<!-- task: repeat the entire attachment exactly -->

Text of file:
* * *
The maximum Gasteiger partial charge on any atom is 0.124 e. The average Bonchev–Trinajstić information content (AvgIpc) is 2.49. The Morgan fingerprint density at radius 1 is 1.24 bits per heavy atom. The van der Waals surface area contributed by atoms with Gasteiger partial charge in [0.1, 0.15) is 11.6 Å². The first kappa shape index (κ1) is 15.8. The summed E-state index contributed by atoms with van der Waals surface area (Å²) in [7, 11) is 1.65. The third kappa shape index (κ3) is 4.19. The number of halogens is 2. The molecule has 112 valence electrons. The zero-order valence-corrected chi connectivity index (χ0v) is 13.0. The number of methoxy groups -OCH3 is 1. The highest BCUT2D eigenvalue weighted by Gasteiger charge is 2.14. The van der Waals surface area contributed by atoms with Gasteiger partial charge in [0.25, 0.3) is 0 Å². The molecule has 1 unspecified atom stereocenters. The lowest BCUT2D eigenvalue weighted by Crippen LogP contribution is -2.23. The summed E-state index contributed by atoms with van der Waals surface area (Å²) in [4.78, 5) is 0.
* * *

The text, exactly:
The maximum Gasteiger partial charge on any atom is 0.124 e. The average Bonchev–Trinajstić information content (AvgIpc) is 2.49. The Morgan fingerprint density at radius 1 is 1.24 bits per heavy atom. The van der Waals surface area contributed by atoms with Gasteiger partial charge in [0.1, 0.15) is 11.6 Å². The first kappa shape index (κ1) is 15.8. The summed E-state index contributed by atoms with van der Waals surface area (Å²) in [7, 11) is 1.65. The third kappa shape index (κ3) is 4.19. The number of halogens is 2. The molecule has 112 valence electrons. The zero-order valence-corrected chi connectivity index (χ0v) is 13.0. The number of methoxy groups -OCH3 is 1. The highest BCUT2D eigenvalue weighted by Gasteiger charge is 2.14. The van der Waals surface area contributed by atoms with Gasteiger partial charge in [0.25, 0.3) is 0 Å². The molecule has 1 unspecified atom stereocenters. The lowest BCUT2D eigenvalue weighted by Crippen LogP contribution is -2.23. The summed E-state index contributed by atoms with van der Waals surface area (Å²) in [4.78, 5) is 0.